Liberal MHAs Rylah and Tucker were silent about Pioneer as was the Greens’ Rosalie Woodruff. Meeting Chair Ms Petrusma shockingly closed the meeting early, just as further questioning was about to occur from Ms O’Byrne. Despite a protest from Ms O’Byrne the meeting was terminated in less than the two hours dedicated annually to the public questioning of TasWater. No member protested when the meeting was closed early. Peter Gutwein, the state government minister with responsibilities for drinking water, failed to attend the GBE meeting.
Nor did Mr Chipman protest – he is the president of the Owners’ Representatives Group (ORG), representing the 29 council-owners of TasWater. Mr Chipman did not offer one word about Pioneer during the 2-hour meeting.
The new plan announced by TasWater is in contrast to the previous offer to twelve residents for roof works on the condition that structural repairs be paid by the customer. This seemingly unworkable solution is contrary to the 2013 agreement.
It would be surprising if anywhere else in Tasmania, an existing customer is required to contribute thousands of dollars in order to continue to participate as a TasWater customer. Yet this was the plan of TasWater’s CEO and Board until now, after seven years of crisis.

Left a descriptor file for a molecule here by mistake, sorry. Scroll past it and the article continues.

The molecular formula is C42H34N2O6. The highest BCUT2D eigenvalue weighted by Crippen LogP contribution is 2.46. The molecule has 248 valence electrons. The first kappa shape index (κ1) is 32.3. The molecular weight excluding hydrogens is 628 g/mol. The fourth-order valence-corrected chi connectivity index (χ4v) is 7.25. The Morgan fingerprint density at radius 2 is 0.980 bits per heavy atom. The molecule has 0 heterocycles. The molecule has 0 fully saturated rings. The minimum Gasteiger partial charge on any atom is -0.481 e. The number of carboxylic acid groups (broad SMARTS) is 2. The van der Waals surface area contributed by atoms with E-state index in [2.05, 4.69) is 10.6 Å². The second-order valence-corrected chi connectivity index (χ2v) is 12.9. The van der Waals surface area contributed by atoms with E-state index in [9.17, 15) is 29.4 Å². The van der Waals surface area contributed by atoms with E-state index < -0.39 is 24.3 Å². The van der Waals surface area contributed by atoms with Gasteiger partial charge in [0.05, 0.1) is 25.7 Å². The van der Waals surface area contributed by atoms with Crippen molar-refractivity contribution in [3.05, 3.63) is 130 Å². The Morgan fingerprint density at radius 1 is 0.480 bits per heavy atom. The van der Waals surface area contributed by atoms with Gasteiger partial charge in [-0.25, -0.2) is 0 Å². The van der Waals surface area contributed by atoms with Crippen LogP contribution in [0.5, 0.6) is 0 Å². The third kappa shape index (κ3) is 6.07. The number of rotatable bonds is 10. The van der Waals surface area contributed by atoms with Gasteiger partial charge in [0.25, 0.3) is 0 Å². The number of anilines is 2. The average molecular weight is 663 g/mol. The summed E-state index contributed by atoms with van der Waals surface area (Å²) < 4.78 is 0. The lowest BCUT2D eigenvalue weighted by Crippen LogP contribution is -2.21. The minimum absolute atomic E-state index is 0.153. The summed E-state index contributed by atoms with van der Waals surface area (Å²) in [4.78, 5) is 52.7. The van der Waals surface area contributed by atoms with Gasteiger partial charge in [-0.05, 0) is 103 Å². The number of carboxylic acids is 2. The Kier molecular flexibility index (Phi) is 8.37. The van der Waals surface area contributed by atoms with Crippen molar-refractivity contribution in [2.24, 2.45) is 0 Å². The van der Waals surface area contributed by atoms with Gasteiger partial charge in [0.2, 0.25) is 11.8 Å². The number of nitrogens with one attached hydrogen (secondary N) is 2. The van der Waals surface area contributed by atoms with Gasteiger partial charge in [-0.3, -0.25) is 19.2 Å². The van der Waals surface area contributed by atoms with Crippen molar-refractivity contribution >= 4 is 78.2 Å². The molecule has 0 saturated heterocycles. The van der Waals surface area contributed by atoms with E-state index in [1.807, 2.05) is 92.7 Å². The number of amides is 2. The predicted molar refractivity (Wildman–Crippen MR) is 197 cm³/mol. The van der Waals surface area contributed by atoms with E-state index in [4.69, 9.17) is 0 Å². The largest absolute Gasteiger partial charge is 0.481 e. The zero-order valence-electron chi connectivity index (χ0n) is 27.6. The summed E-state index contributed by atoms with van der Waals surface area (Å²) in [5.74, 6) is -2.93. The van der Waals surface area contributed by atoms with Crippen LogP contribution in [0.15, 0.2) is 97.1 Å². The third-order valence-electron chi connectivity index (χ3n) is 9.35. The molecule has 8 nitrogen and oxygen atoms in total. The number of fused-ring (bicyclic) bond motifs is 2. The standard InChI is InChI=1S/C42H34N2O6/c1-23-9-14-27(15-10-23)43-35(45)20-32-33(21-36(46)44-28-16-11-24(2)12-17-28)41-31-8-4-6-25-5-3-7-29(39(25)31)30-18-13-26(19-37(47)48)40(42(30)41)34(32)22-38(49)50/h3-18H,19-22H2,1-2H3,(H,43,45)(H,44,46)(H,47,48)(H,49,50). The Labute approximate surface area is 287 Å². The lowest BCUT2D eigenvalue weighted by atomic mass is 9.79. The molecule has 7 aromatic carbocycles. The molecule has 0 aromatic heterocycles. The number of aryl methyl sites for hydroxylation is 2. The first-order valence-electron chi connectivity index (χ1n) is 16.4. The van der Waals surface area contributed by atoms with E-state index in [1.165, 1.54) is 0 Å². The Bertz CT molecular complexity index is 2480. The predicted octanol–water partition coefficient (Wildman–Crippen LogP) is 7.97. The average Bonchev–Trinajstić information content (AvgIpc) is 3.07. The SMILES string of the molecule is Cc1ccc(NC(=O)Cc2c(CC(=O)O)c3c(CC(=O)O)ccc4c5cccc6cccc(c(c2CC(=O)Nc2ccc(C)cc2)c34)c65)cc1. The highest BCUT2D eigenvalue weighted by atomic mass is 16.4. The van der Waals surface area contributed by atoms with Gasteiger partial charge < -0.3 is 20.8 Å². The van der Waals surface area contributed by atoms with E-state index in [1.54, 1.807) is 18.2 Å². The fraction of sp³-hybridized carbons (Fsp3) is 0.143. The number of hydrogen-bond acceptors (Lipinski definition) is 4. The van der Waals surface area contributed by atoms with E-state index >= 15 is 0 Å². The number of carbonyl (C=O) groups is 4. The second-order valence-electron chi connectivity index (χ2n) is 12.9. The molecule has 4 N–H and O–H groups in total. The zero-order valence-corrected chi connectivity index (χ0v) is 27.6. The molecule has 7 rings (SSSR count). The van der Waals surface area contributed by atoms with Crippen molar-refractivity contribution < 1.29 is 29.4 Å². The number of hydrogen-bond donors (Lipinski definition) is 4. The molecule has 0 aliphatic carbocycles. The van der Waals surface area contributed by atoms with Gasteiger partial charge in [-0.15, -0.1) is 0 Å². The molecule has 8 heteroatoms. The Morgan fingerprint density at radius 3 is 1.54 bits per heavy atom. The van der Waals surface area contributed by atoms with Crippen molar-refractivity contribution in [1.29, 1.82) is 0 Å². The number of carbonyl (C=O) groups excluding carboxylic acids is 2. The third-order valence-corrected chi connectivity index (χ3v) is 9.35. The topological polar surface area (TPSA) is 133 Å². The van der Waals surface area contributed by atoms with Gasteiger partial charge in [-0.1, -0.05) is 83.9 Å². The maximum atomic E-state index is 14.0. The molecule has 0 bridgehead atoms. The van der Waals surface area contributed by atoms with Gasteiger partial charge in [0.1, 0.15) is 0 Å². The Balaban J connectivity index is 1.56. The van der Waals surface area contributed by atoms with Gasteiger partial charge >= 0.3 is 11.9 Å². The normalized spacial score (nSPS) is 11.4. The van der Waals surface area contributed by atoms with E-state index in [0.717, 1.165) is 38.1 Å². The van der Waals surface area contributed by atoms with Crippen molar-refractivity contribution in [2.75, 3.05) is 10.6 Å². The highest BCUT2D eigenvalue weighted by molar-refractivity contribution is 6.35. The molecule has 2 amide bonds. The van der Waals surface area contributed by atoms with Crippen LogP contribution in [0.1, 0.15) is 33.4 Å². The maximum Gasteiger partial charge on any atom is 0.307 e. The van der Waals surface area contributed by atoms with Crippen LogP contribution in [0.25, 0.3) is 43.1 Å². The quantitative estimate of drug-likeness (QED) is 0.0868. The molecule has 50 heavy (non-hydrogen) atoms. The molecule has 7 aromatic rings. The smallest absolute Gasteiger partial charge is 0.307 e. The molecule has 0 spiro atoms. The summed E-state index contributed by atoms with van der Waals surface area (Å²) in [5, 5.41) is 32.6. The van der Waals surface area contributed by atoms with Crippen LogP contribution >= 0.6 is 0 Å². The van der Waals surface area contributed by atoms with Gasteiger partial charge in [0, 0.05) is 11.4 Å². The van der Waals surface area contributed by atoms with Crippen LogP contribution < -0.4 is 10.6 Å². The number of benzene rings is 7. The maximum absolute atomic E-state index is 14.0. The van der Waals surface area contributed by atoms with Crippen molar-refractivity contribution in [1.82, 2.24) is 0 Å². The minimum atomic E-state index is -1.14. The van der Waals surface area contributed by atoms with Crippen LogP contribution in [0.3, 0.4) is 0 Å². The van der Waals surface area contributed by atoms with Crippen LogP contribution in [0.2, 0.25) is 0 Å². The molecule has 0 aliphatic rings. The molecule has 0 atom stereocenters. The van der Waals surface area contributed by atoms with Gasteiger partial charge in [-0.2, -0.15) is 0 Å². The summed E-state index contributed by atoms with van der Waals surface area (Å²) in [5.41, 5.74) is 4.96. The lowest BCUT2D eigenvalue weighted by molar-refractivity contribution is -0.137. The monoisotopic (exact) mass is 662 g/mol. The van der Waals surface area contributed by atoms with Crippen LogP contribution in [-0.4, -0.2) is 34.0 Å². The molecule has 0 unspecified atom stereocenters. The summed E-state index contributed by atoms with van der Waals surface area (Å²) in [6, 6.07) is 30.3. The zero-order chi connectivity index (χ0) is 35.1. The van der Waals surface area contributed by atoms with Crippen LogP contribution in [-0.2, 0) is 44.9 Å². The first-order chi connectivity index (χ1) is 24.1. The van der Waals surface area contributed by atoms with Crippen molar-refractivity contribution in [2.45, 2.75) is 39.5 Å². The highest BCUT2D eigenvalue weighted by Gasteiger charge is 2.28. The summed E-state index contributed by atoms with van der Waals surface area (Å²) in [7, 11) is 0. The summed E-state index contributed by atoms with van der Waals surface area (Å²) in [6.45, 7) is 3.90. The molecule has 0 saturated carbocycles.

Dr Alison Bleaney, a GP from nearby St Helens, recently wrote a public letter wherein she stated that the DHHS had displayed ‘an abrogation of their duty of care’ for the residents at Pioneer. She criticised the failure of DHHS to direct blood tests for any of the twelve heavy-metal affected residents at Pioneer. On the day they were recently advised of their elevated results, there was no active recommendation by DHHS to see a doctor for blood tests. For some residents, the contamination was for lead only, but for others, the cocktail included arsenic, cadmium and manganese, There has been no reply from the DHHS in more than a month on this question of blood tests at Pioneer.